If neither friend in an opposite-gender friendship feels anything, it's easy, right? You will remain just friends! Of course, it's not that simple in real-life situations. Attraction doesn't only arise when eyes lock across the room and that spark of chemistry flies; it just as often grows from a solid relationship in which both people take enjoyment from and pleasure in each other's company. Close relationships invite confidences, and with those confidences comes trust and intimacy. When two people are of the opposite gender, it's easy for that platonic intimacy to blossom into attraction.

Sometimes, however, we know that a person who is just our friend should remain just our friend--even if we don't feel attraction or interest at the time, a later development of feeling would ruin the relationship. Perhaps the person just isn't compatible with you or wouldn't make a good partner for whatever reason--or perhaps you're already in a committed relationship and don't want to jeopardize it.

In this situation, if you're not open to the relationship developing into something more, it's important to set boundaries on the friendship. Don't take every little trouble and bad day to that friend--instead, find someone of your own gender to fill that role or take your problems to your spouse or significant other. Avoid typically romantic situations--wedding dates, New Year's Eve dates--with that friend and don't use that friend as a replacement for your spouse or signficant other in situations where the spouse is not available.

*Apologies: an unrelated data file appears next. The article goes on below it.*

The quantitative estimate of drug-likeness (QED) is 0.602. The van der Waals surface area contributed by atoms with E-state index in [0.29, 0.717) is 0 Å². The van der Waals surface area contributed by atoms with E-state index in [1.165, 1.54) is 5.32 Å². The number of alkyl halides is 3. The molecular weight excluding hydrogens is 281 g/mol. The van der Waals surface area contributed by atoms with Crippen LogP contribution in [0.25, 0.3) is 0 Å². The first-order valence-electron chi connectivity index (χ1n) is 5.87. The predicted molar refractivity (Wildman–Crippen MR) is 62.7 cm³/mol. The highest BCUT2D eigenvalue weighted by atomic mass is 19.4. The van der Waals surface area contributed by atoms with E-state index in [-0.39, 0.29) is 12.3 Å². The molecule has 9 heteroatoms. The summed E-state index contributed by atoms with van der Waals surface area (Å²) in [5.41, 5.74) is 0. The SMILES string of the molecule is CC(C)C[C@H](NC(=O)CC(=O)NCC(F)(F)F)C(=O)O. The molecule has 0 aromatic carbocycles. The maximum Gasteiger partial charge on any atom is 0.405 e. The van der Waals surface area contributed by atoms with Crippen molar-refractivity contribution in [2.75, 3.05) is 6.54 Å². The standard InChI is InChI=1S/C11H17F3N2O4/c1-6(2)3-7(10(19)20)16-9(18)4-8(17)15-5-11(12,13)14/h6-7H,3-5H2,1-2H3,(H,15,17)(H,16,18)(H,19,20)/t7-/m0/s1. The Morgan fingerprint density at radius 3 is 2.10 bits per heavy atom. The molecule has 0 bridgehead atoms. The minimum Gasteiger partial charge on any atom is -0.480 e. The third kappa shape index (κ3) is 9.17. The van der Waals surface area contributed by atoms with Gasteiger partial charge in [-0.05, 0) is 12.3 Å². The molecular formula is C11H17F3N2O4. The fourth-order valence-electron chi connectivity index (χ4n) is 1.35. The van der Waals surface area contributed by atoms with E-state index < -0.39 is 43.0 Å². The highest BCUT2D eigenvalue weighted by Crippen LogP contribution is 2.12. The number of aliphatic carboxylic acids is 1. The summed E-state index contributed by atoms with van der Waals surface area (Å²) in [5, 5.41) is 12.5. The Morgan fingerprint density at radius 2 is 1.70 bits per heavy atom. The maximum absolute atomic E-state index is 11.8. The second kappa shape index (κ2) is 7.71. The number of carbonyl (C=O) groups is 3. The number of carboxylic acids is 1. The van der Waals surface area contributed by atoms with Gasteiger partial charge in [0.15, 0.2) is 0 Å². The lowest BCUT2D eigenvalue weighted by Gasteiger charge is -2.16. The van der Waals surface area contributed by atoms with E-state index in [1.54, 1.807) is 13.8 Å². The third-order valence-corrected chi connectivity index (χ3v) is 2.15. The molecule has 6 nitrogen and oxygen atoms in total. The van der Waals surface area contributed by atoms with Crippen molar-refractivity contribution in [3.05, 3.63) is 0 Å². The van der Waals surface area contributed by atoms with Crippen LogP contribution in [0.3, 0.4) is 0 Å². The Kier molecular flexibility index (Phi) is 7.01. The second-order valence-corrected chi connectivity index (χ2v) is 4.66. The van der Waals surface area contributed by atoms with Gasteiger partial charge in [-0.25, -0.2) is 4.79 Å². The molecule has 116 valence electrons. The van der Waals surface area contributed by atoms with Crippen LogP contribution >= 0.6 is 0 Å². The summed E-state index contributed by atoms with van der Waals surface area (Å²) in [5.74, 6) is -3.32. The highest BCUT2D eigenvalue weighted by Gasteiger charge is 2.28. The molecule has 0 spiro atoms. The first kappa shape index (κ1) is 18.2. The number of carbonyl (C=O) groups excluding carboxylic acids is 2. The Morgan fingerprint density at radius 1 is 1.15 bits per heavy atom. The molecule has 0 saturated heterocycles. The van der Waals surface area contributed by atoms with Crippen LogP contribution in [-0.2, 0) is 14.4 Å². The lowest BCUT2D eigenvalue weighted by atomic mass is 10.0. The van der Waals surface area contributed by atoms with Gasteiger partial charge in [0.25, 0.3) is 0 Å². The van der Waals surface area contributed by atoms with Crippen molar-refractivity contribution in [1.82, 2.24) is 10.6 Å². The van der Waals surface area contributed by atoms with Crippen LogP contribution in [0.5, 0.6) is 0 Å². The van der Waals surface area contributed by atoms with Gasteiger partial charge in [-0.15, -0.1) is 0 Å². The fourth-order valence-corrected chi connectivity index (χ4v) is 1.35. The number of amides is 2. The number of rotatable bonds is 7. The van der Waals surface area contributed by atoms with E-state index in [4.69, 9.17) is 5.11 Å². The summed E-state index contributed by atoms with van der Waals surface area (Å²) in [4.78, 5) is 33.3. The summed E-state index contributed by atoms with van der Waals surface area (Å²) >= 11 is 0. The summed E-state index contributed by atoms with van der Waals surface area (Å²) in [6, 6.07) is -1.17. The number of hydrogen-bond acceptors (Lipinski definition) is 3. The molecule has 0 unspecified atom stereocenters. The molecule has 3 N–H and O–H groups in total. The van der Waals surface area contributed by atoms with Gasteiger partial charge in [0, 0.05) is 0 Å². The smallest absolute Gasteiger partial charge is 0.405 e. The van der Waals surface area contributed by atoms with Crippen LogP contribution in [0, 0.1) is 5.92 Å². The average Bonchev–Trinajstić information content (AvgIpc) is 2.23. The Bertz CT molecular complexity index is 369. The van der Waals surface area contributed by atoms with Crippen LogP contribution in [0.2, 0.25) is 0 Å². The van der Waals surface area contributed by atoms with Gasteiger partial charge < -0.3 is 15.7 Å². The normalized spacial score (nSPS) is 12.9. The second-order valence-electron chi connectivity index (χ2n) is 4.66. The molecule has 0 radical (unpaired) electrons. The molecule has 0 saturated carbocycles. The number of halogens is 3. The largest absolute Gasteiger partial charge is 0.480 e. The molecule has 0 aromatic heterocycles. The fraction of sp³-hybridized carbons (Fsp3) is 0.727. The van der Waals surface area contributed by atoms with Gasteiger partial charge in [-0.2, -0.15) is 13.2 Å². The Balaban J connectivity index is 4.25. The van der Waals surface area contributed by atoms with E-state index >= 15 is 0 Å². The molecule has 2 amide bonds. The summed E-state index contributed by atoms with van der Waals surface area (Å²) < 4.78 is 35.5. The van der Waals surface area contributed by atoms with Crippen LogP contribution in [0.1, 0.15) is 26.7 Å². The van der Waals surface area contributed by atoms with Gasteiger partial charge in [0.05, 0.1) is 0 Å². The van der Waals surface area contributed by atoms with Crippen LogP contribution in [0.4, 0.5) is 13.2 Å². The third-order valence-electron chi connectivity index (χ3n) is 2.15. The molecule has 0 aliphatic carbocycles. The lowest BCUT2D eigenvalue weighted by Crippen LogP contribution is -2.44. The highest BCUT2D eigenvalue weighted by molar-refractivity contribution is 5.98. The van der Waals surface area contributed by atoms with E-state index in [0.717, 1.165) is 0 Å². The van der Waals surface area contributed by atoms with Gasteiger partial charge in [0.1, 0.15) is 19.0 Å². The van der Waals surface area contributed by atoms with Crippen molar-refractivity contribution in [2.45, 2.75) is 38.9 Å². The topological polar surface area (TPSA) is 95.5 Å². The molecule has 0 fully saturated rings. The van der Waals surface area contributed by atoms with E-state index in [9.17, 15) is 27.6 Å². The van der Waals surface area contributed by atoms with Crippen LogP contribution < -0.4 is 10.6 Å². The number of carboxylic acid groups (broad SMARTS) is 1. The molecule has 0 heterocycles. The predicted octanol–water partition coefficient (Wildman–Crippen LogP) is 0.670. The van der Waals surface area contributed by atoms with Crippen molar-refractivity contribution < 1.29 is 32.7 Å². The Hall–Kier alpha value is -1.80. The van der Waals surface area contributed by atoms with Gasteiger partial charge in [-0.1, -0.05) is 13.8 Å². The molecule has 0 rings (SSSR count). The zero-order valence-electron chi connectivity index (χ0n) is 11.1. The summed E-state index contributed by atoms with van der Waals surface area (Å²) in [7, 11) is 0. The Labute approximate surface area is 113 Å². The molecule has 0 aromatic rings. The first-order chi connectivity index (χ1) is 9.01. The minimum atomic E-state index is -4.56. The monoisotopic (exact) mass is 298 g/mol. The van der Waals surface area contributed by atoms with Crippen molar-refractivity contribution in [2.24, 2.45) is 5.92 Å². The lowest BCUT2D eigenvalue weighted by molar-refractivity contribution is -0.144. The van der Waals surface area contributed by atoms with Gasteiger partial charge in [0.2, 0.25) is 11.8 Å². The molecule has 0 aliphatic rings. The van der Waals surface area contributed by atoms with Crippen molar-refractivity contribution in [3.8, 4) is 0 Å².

An important part of maintaining an opposite-gender friendship is making sure your spouse or signficant other is comfortable with the relationship.
An important part of maintaining an opposite-gender friendship is making sure your spouse or signficant other is comfortable with the relationship. | Source

Balancing Your Opposite Gender Friendship with Your Relationship

If you have a significant other, an important part of how to remain just friends with a person of the opposite sex is to make sure your signficant other is comfortable with the relationship. Be sure to spend time around both of them at the same time; a developing relationship between the two of them will help foster trust and acceptance of your opposite-sex friendship on the part of your spouse/significant other, as well as set boundaries for the friend.

If your spouse/significant other questions your opposite-sex friendship, answer their questions candidly and openly--do not become defensive or demand that they not control you. People's comfort levels differ, and as long as your spouse/signficant other is truly not trying to exert an unhealthy level of control, it might be best to tactfully pull back from the friendship.

Unconvinced that you can't remain completely platonic with a friend of the opposite gender? You may be the exception to the rule, and according to "Men and Women Can't Be 'Just Friends'" women are more likely to view attached opposite-sex friends through platonic glasses. Men, however, were much more likely to be attracted to female friends and to see a potential for a relationship--even if the woman in question had no feelings in return.